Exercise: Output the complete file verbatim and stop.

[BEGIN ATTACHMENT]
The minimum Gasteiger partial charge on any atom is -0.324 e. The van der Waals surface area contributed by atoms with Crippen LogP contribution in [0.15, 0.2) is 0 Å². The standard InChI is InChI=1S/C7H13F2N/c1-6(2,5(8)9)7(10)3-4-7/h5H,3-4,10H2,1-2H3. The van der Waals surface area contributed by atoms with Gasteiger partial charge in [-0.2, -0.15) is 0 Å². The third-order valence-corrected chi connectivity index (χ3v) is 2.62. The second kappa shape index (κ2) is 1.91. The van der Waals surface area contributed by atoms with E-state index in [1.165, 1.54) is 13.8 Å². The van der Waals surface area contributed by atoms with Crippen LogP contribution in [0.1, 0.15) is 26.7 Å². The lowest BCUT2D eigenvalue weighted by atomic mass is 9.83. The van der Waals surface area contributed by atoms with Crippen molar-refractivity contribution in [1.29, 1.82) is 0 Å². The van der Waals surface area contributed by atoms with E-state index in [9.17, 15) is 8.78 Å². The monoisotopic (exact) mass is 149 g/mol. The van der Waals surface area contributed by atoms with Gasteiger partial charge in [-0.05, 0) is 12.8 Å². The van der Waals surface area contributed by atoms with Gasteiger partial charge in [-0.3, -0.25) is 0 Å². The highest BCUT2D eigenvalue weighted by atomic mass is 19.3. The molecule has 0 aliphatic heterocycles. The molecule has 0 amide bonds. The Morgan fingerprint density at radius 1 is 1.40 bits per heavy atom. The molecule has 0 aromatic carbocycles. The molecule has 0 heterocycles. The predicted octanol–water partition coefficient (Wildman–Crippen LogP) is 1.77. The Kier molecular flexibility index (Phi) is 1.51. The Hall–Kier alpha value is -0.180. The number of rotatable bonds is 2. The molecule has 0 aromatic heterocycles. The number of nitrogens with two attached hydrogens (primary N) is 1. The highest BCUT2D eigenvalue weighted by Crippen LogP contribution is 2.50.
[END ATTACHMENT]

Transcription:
The minimum Gasteiger partial charge on any atom is -0.324 e. The van der Waals surface area contributed by atoms with Crippen LogP contribution in [0.15, 0.2) is 0 Å². The standard InChI is InChI=1S/C7H13F2N/c1-6(2,5(8)9)7(10)3-4-7/h5H,3-4,10H2,1-2H3. The van der Waals surface area contributed by atoms with Gasteiger partial charge in [-0.2, -0.15) is 0 Å². The third-order valence-corrected chi connectivity index (χ3v) is 2.62. The second kappa shape index (κ2) is 1.91. The van der Waals surface area contributed by atoms with E-state index in [1.165, 1.54) is 13.8 Å². The van der Waals surface area contributed by atoms with Crippen LogP contribution in [0.1, 0.15) is 26.7 Å². The lowest BCUT2D eigenvalue weighted by atomic mass is 9.83. The van der Waals surface area contributed by atoms with Crippen molar-refractivity contribution in [1.29, 1.82) is 0 Å². The van der Waals surface area contributed by atoms with E-state index in [9.17, 15) is 8.78 Å². The monoisotopic (exact) mass is 149 g/mol. The van der Waals surface area contributed by atoms with Gasteiger partial charge in [-0.05, 0) is 12.8 Å². The van der Waals surface area contributed by atoms with Gasteiger partial charge in [-0.3, -0.25) is 0 Å². The highest BCUT2D eigenvalue weighted by atomic mass is 19.3. The molecule has 0 aliphatic heterocycles. The molecule has 0 amide bonds. The Morgan fingerprint density at radius 1 is 1.40 bits per heavy atom. The molecule has 0 aromatic carbocycles. The molecule has 0 heterocycles. The predicted octanol–water partition coefficient (Wildman–Crippen LogP) is 1.77. The Kier molecular flexibility index (Phi) is 1.51. The Hall–Kier alpha value is -0.180. The number of rotatable bonds is 2. The molecule has 0 aromatic heterocycles. The number of nitrogens with two attached hydrogens (primary N) is 1. The highest BCUT2D eigenvalue weighted by Crippen LogP contribution is 2.50.